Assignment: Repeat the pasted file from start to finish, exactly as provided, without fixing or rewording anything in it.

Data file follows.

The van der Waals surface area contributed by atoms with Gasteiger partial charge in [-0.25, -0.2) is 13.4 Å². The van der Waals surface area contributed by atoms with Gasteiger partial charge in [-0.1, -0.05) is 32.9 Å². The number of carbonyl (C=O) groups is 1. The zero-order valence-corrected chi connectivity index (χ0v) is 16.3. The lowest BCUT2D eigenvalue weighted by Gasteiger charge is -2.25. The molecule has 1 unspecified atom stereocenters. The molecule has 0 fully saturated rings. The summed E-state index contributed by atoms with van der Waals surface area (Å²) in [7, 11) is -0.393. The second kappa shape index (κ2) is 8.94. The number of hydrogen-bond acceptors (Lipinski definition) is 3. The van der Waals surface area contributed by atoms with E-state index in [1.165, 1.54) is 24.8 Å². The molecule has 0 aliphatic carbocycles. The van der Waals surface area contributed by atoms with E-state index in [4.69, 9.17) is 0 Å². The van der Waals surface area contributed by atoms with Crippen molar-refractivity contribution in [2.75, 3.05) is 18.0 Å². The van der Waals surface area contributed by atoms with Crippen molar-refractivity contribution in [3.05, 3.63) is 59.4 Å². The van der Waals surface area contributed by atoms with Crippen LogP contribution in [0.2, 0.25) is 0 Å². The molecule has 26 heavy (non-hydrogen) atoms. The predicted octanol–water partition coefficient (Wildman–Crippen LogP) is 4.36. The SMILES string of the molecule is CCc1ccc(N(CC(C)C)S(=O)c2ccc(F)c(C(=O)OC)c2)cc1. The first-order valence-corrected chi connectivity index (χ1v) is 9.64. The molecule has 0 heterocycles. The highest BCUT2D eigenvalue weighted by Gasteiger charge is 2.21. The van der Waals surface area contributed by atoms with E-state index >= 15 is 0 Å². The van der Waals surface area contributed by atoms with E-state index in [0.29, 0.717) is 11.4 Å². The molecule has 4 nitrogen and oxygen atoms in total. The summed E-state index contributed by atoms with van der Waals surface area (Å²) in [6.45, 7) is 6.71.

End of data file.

The van der Waals surface area contributed by atoms with Gasteiger partial charge in [-0.25, -0.2) is 13.4 Å². The van der Waals surface area contributed by atoms with Gasteiger partial charge in [-0.1, -0.05) is 32.9 Å². The number of carbonyl (C=O) groups is 1. The zero-order valence-corrected chi connectivity index (χ0v) is 16.3. The lowest BCUT2D eigenvalue weighted by Gasteiger charge is -2.25. The molecule has 1 unspecified atom stereocenters. The molecule has 0 fully saturated rings. The summed E-state index contributed by atoms with van der Waals surface area (Å²) in [7, 11) is -0.393. The second kappa shape index (κ2) is 8.94. The number of hydrogen-bond acceptors (Lipinski definition) is 3. The van der Waals surface area contributed by atoms with E-state index in [1.165, 1.54) is 24.8 Å². The molecule has 0 aliphatic carbocycles. The van der Waals surface area contributed by atoms with E-state index in [4.69, 9.17) is 0 Å². The van der Waals surface area contributed by atoms with Crippen molar-refractivity contribution in [2.75, 3.05) is 18.0 Å². The van der Waals surface area contributed by atoms with Crippen molar-refractivity contribution in [3.05, 3.63) is 59.4 Å². The van der Waals surface area contributed by atoms with Crippen LogP contribution in [0.2, 0.25) is 0 Å². The molecule has 26 heavy (non-hydrogen) atoms. The predicted octanol–water partition coefficient (Wildman–Crippen LogP) is 4.36. The SMILES string of the molecule is CCc1ccc(N(CC(C)C)S(=O)c2ccc(F)c(C(=O)OC)c2)cc1. The first-order valence-corrected chi connectivity index (χ1v) is 9.64. The molecule has 0 heterocycles. The highest BCUT2D eigenvalue weighted by Gasteiger charge is 2.21. The van der Waals surface area contributed by atoms with E-state index >= 15 is 0 Å². The van der Waals surface area contributed by atoms with E-state index in [0.29, 0.717) is 11.4 Å². The molecule has 4 nitrogen and oxygen atoms in total. The summed E-state index contributed by atoms with van der Waals surface area (Å²) in [6.45, 7) is 6.71.